Revised Mental Exam Cut Score May Benefit Well-Educated

Mini-Mental State Examination cut score of 27 offers better balance of specificity, sensitivity for dementia than traditional score of 24
By Eric Metcalf
HealthDay Reporter

TUESDAY, July 15 (HealthDay News) -- A cut score of 27 on the Mini-Mental State Examination (MMSE) may be more useful in identifying dementia in older patients with a college education than the traditional cut score of 24, according to research published in the July issue of the Archives of Neurology.

Sid E. O'Bryant, Ph.D., of the Texas Tech University Health Science Center in Lubbock, Texas, and colleagues reviewed data from 1,141 subjects who reported at least 16 years of education, who were comprehensively evaluated due to memory concerns. Of these, 307 were diagnosed with dementia, 658 were found to be free of dementia, and 176 had mild cognitive impairment.

The traditional MMSE cut score of 24 gave a specificity of 0.99, a sensitivity of 0.66, and an overall correct classification rate of 88.9 percent, the researchers report. However, 104 patients with dementia in the sample were incorrectly classified as not having dementia. A cut score of 27 yielded a better balance with a specificity of 0.91 and a sensitivity of 0.89, which would identify 70 of the 104 who were missed using the standard cutoff, the report indicates.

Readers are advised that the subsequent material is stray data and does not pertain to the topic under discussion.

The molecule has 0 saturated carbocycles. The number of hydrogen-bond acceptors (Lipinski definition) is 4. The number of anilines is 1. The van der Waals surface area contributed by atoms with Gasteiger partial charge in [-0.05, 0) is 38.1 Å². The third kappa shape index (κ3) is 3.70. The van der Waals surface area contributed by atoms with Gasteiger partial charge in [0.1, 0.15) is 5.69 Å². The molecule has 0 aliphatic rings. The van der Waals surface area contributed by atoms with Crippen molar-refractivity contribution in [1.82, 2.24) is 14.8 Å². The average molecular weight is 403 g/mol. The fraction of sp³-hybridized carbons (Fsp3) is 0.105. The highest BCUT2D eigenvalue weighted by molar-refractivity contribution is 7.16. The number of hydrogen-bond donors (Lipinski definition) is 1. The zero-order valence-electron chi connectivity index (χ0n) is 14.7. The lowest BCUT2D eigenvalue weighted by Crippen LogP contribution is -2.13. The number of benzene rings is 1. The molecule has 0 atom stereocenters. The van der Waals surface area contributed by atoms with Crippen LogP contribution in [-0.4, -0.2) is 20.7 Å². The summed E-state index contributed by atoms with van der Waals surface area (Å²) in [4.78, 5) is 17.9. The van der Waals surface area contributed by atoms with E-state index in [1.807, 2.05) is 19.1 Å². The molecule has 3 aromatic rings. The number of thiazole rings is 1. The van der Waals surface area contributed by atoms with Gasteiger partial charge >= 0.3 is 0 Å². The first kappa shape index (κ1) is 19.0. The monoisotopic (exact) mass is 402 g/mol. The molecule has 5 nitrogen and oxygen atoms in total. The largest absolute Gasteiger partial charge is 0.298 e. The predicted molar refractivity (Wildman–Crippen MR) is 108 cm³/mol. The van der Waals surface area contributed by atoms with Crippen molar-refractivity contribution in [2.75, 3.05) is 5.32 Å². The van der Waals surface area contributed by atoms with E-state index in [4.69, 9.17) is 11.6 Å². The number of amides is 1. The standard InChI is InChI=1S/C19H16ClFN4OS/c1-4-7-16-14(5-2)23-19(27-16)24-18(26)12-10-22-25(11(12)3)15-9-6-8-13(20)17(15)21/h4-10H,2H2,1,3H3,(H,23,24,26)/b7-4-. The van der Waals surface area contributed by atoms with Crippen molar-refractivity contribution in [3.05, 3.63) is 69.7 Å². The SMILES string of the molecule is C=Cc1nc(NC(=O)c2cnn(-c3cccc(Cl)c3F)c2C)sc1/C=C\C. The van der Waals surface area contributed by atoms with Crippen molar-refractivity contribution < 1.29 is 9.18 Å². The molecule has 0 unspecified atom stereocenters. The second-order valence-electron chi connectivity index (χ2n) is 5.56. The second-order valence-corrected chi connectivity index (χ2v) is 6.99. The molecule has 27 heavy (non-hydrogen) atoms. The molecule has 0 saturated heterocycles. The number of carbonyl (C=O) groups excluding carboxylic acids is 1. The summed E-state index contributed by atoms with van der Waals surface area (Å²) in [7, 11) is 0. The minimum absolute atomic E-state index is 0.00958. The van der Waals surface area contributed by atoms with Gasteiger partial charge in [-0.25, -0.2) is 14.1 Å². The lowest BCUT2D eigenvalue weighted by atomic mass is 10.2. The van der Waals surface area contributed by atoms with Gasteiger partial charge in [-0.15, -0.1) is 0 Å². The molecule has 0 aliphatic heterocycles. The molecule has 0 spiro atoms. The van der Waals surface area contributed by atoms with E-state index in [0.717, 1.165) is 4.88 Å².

"Educational attainment is often considered a manifestation of cognitive reserve," the authors write. "Individuals with greater cognitive reserve are believed to maintain higher levels of cognitive functioning in the early stages of degenerative dementia. By the time cognitive symptoms are first identified, these patients are believed to have significantly greater disease burden and faster subsequent decline. Identifying such individuals at an earlier stage of disease development and progression is desirable for both treatment and research purposes."

A study co-author disclosed relationships with Elan, GE Healthcare, and Servier.

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